Women farmers building resilience in their community

Faimun Nisha of Talaiya Multi-racial Women’s Group, Ba harvested eggplants. Photo: Tomoko Kashiwazaki, tomoko.kashiwazaki@undp.org

“The tomatoes will be ready for harvest very soon and we will need to pick and sell them everyday so not to waste them. I never imagined that we could do more than the backyard farming we used to do because our land is prone to flooding,” says Faimun Nisha of Talaiya, Ba.

Faimun is one of the five women who make up the Talaiya Multi-racial Women’s Group, farming on one acre of land that spreads over into next the settlement. Like many people living in Western Fiji, she experienced three major floods within a year – the twin floods of early 2012 followed by tropical Cyclone Evan that hit the area in December 2012 – that destroyed houses, livestock and farms.

A UNDP-supported project, Enhancing Livelihood Recovery through Increasing Food Security in the aftermath of Natural Disasters, in collaboration with the Ministry of Primary Industries and the Ministry of Finance and Strategic Planning, National Development & Statistics, is helping communities to sustain their livelihoods and build their resilience in case of natural disasters through engaging in farming ventures and increasing food security. It is also supported by UNDP’s Bureau of Conflict Prevention and Recovery, and Pacific Risk Resilience Programme.

The Post Disaster Needs Assessment conducted by the Government revealed that within the agriculture sector – the hardest hit productive sector – men make up 96 percent of “official” farmers. In recognizing women’s presence in the sector, which is concentrated in subsistence farming and unpaid farm labour, and ensuring gender inclusivity and greater impacts on the families well-being and food security, this project is supporting women’s groups, among others, youth and cooperatives.

The Talaiya Multi-racial Women’s Group is among 38 community groups who received a small grant from UNDP to start cash crop farming to diversify their source of income. The group members used to earn income by selling homemade sweets and handicrafts as well as engage in small scale subsistence backyard farming. Supported by the project, they have developed vegetable farming good practices and gained basic financial management skills. They have become more aware of the impacts of climate change and how it affects their farming and livelihoods, and the importance of disaster risk reduction measures and risk management.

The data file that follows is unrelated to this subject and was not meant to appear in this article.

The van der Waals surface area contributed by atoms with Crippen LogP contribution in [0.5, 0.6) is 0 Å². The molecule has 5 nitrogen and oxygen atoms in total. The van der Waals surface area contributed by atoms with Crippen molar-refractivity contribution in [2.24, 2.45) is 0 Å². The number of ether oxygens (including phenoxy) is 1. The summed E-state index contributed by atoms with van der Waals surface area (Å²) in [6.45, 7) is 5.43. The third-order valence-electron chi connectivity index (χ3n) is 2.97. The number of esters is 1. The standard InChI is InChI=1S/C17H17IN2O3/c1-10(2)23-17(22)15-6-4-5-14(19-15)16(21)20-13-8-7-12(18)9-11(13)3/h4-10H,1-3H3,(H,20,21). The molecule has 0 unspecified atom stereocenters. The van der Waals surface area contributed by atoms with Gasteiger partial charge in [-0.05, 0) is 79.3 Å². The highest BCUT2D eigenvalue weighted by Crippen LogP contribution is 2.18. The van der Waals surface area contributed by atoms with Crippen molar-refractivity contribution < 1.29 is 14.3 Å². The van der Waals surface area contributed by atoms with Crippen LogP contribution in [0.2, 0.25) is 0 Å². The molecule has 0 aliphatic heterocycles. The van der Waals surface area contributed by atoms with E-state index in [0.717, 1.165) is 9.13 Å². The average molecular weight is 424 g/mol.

Talking to the community groups involved in the project, the Department of Agriculture’s Senior Agriculture Officer, Viliame Mainawalala emphasized that “One of the key measures to increasing resilience is to diversify the crops you plant…prepare rather than respond.”

“Even my children help by picking cawpeas and selling to people passing along our street. They also gained experience on the farm as well as earned a small allowance for their stationary and bus fares for school,” said Faimun who has five children.

“We have small cash in hand everyday from our farm. It has enabled some of our women to take the bus to the hospital and receive regular check-ups,” she added. She saw families in the settlement who otherwise could not afford enough school materials for their children or seeing a doctor are benefitting from their farming venture.



  • 38 community groups have been working on the land of total around 90 acres cultivating vegetables such as tomatoes, cucumbers, eggplants, longbeans, etc. and root crops including taro, cassava, yam and kumala.
  • Their farms are expected further to benefit around 15,000 people at community level. More than 20 groups have so far successfully harvested.
  • The project supported 17 women’s group at community level among youth (18) and cooperatives (three). Women consists 61 percent of total number of direct beneficiaries of the project.


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